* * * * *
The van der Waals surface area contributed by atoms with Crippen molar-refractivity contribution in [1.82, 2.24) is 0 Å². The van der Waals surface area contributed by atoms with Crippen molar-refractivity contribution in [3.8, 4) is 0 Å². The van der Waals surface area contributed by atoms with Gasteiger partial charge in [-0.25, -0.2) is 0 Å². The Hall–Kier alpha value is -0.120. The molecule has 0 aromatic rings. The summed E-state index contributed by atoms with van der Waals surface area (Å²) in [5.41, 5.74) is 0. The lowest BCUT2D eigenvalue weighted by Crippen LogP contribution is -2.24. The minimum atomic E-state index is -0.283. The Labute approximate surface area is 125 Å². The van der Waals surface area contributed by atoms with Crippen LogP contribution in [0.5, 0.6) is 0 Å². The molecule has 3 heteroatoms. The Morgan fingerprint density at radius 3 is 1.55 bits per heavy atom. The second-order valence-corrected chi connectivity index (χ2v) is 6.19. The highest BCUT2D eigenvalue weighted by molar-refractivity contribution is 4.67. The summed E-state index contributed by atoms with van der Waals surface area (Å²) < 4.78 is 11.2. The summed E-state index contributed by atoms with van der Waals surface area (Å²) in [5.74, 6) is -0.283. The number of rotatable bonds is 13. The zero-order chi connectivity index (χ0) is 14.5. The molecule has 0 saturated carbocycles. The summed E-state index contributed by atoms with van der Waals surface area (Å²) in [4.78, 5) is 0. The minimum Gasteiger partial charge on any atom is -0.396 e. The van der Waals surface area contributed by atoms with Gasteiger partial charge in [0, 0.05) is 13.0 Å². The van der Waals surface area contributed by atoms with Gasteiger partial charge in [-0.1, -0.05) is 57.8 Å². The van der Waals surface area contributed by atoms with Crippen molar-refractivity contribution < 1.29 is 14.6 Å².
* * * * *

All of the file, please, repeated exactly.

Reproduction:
The van der Waals surface area contributed by atoms with Crippen molar-refractivity contribution in [1.82, 2.24) is 0 Å². The van der Waals surface area contributed by atoms with Crippen molar-refractivity contribution in [3.8, 4) is 0 Å². The van der Waals surface area contributed by atoms with Gasteiger partial charge in [-0.25, -0.2) is 0 Å². The Hall–Kier alpha value is -0.120. The molecule has 0 aromatic rings. The summed E-state index contributed by atoms with van der Waals surface area (Å²) in [5.41, 5.74) is 0. The lowest BCUT2D eigenvalue weighted by Crippen LogP contribution is -2.24. The minimum atomic E-state index is -0.283. The Labute approximate surface area is 125 Å². The van der Waals surface area contributed by atoms with Crippen LogP contribution in [0.5, 0.6) is 0 Å². The molecule has 3 heteroatoms. The Morgan fingerprint density at radius 3 is 1.55 bits per heavy atom. The second-order valence-corrected chi connectivity index (χ2v) is 6.19. The highest BCUT2D eigenvalue weighted by molar-refractivity contribution is 4.67. The summed E-state index contributed by atoms with van der Waals surface area (Å²) < 4.78 is 11.2. The summed E-state index contributed by atoms with van der Waals surface area (Å²) in [5.74, 6) is -0.283. The number of rotatable bonds is 13. The zero-order chi connectivity index (χ0) is 14.5. The molecule has 0 saturated carbocycles. The summed E-state index contributed by atoms with van der Waals surface area (Å²) in [4.78, 5) is 0. The minimum Gasteiger partial charge on any atom is -0.396 e. The van der Waals surface area contributed by atoms with Gasteiger partial charge in [0, 0.05) is 13.0 Å². The van der Waals surface area contributed by atoms with Gasteiger partial charge in [-0.1, -0.05) is 57.8 Å². The van der Waals surface area contributed by atoms with Crippen molar-refractivity contribution < 1.29 is 14.6 Å².